• Elevate your head when you sleep to avoid mucus accumulation.
  • To avoid dryness in your house, use a humidifier.
  • To breathe in the steam, boil some water and place a cloth over your head.
  • Use a Neti pot to assist clear your system of mucus. The nasal passages are often cleaned up with distilled or saline water. To let the solution flow in and out, place the Neti pot through one nostril and lean your head over the sink. In essence, you are irrigating the nasal passages to flush out irritants and pathogens.
  • When it’s cooler outside, cover your face to protect your sinuses from temperature changes.
  • Only blow through one nostril at a time, gently, and only with clean materials. Blow your nose carefully.
  • Use over-the-counter drugs including saline nasal sprays, medicated nasal sprays, antihistamines, decongestants, and decongestants.
  • Drink a lot of fluids, especially tea and warm water.
  • Drink herbal tea; the steam from it can help break up mucus and is also good for you.
  • Avoid irritants by giving up smoking and staying away from smoke, staying inside during periods of high allergen exposure, keeping your house and workplace clean, and using a mask if you need to clean.

By making these lifestyle adjustments and using these natural therapies, you can almost immediately feel better and help clear your throat of mucus.


After eating, a person may experience mucus in the throat for a variety of reasons. Some foods and beverages tend to cause mucus to accumulate while others tend to reduce it.

You can try several natural cures at home to stop this. You can also try OTC medications. Guaifenesin (Mucinex, Robitussin), an expectorant, can thin and loosen mucus so it can drain from your neck and chest.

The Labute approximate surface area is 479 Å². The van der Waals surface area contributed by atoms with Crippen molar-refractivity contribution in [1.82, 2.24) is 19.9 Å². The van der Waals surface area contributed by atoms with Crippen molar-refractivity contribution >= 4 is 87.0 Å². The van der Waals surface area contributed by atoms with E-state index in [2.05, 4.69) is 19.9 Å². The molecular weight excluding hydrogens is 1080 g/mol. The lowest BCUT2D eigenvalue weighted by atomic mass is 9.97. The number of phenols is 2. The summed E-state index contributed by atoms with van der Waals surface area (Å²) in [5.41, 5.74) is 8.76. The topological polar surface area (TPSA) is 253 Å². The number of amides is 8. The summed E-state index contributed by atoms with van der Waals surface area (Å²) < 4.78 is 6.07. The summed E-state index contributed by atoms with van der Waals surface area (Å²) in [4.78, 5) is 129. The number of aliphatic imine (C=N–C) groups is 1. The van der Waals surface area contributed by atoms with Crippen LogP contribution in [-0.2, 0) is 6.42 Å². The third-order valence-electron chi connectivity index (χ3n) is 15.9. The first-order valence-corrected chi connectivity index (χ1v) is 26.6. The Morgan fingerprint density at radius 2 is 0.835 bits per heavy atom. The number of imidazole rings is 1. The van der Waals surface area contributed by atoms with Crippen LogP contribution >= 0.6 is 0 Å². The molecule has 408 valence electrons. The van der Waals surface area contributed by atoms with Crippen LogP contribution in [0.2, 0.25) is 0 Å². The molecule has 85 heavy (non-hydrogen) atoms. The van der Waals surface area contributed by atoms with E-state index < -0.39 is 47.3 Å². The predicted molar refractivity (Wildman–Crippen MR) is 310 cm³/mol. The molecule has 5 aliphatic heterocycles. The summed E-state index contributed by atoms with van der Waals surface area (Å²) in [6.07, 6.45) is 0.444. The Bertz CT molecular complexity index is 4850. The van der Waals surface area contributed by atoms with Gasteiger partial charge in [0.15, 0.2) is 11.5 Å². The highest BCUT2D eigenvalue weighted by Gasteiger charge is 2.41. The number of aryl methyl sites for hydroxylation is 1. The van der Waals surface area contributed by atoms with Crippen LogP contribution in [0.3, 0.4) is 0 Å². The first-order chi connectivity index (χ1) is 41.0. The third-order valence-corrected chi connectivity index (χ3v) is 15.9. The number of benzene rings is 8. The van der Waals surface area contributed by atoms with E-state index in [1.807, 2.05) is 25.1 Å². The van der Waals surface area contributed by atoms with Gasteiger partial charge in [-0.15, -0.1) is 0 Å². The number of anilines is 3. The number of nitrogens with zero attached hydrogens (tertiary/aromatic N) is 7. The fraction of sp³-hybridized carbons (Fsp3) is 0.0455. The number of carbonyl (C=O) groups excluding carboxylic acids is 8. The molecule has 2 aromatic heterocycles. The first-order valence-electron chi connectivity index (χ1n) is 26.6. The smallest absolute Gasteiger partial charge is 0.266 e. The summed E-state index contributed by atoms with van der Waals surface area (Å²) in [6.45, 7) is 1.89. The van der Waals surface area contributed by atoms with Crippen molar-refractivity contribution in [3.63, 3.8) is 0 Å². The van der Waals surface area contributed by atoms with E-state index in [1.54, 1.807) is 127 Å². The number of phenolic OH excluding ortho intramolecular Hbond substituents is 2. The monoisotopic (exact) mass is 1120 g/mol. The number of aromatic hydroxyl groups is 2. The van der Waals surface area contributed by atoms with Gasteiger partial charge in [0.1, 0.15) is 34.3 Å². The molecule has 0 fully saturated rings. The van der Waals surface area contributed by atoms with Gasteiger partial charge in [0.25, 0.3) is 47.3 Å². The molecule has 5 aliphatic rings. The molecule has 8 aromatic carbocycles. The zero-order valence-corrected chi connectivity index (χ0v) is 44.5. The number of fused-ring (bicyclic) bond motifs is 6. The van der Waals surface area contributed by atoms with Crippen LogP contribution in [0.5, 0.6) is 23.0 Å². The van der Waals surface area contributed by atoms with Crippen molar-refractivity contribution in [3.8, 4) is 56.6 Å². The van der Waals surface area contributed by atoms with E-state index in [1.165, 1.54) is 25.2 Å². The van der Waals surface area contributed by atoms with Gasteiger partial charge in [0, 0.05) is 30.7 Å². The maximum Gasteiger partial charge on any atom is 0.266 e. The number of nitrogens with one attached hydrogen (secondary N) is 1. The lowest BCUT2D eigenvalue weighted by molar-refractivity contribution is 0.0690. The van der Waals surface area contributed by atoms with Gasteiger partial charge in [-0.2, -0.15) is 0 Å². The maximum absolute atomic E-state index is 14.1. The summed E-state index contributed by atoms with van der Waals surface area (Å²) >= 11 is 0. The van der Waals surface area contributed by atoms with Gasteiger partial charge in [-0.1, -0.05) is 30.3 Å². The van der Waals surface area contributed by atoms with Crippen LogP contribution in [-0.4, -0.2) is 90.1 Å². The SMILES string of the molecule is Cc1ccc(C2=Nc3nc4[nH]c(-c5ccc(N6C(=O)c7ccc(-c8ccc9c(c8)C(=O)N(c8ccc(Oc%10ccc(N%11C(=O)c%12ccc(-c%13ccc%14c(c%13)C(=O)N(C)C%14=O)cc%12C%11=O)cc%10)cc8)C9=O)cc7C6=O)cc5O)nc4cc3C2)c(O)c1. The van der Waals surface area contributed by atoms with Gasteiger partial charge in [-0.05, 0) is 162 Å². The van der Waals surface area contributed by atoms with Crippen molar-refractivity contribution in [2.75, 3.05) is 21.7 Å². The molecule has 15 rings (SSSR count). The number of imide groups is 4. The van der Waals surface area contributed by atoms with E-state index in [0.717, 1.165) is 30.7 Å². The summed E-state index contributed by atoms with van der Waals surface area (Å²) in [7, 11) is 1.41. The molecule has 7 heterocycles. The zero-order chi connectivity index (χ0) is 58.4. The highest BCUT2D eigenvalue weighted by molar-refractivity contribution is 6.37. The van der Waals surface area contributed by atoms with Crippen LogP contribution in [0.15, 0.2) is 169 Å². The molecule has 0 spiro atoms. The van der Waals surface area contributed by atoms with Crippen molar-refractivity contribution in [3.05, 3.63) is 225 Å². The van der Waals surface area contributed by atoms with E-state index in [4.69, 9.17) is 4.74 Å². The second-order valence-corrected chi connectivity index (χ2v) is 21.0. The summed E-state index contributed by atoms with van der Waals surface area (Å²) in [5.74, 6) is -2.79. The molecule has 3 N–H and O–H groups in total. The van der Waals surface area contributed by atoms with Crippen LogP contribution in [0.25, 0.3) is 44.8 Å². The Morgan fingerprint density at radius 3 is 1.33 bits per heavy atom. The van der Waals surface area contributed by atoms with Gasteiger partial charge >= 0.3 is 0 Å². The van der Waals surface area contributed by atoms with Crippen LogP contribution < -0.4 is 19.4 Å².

Excessive mucus, however, may occasionally be a symptom of a more serious disease. Consult a physician if you observe that your mucus production is significantly increasing and is constant and recurring.


Michael Sarfo
Content Creator at Wapomu

Michael Sarfo is a graduate of the University of Ghana, Legon. He is a content creator for enochkabange.com and a writer for Wapomu

Dr. Ehoneah Obed is a registered pharmacist and a member of the Pharmaceutical Society of Ghana. He has a Doctor of Pharmacy degree from Kwame Nkrumah University of Science and Technology and has experience working in a Tertiary hospital as well as various community pharmacies. He is also a software engineer interested in healthcare technologies.

His love for helping others motivates him to create content on an array of topics mostly relating to the health of people and also software engineering content.

He is knowledgeable in digital marketing, content marketing, and a host of other skills that make him versatile enough to uplift any team he joins.